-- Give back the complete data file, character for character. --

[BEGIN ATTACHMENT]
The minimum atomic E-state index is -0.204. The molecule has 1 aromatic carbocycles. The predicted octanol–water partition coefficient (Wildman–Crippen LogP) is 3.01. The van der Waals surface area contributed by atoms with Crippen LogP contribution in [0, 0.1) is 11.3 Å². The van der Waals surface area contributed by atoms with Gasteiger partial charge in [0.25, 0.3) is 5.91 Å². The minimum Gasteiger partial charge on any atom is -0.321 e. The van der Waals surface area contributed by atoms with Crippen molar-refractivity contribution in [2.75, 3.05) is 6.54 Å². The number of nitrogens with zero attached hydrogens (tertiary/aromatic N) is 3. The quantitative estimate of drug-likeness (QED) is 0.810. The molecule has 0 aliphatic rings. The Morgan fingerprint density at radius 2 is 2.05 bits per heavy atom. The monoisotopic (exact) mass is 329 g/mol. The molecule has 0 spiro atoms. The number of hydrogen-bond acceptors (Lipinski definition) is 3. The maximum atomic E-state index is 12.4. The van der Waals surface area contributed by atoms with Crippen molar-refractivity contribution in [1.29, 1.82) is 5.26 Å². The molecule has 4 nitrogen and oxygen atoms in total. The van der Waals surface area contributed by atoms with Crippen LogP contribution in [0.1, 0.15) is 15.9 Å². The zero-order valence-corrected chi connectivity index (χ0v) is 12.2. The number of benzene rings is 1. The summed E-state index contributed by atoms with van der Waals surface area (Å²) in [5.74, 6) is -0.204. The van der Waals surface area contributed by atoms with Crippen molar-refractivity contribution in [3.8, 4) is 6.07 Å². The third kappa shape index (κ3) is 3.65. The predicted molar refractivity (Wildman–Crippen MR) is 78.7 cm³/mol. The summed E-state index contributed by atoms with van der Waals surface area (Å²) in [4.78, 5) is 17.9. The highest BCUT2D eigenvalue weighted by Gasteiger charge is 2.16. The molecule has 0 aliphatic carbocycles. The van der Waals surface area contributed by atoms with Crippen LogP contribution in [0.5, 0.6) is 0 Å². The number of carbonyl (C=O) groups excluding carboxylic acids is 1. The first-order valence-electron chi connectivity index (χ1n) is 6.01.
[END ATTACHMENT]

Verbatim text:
The minimum atomic E-state index is -0.204. The molecule has 1 aromatic carbocycles. The predicted octanol–water partition coefficient (Wildman–Crippen LogP) is 3.01. The van der Waals surface area contributed by atoms with Crippen LogP contribution in [0, 0.1) is 11.3 Å². The van der Waals surface area contributed by atoms with Gasteiger partial charge in [0.25, 0.3) is 5.91 Å². The minimum Gasteiger partial charge on any atom is -0.321 e. The van der Waals surface area contributed by atoms with Crippen molar-refractivity contribution in [2.75, 3.05) is 6.54 Å². The number of nitrogens with zero attached hydrogens (tertiary/aromatic N) is 3. The quantitative estimate of drug-likeness (QED) is 0.810. The molecule has 0 aliphatic rings. The Morgan fingerprint density at radius 2 is 2.05 bits per heavy atom. The monoisotopic (exact) mass is 329 g/mol. The molecule has 0 spiro atoms. The number of hydrogen-bond acceptors (Lipinski definition) is 3. The maximum atomic E-state index is 12.4. The van der Waals surface area contributed by atoms with Crippen molar-refractivity contribution in [1.29, 1.82) is 5.26 Å². The molecule has 4 nitrogen and oxygen atoms in total. The van der Waals surface area contributed by atoms with Crippen LogP contribution in [0.1, 0.15) is 15.9 Å². The zero-order valence-corrected chi connectivity index (χ0v) is 12.2. The number of benzene rings is 1. The summed E-state index contributed by atoms with van der Waals surface area (Å²) in [5.74, 6) is -0.204. The van der Waals surface area contributed by atoms with Crippen molar-refractivity contribution in [3.8, 4) is 6.07 Å². The third kappa shape index (κ3) is 3.65. The predicted molar refractivity (Wildman–Crippen MR) is 78.7 cm³/mol. The summed E-state index contributed by atoms with van der Waals surface area (Å²) in [4.78, 5) is 17.9. The highest BCUT2D eigenvalue weighted by Gasteiger charge is 2.16. The molecule has 0 aliphatic carbocycles. The van der Waals surface area contributed by atoms with Crippen LogP contribution in [0.5, 0.6) is 0 Å². The number of carbonyl (C=O) groups excluding carboxylic acids is 1. The first-order valence-electron chi connectivity index (χ1n) is 6.01.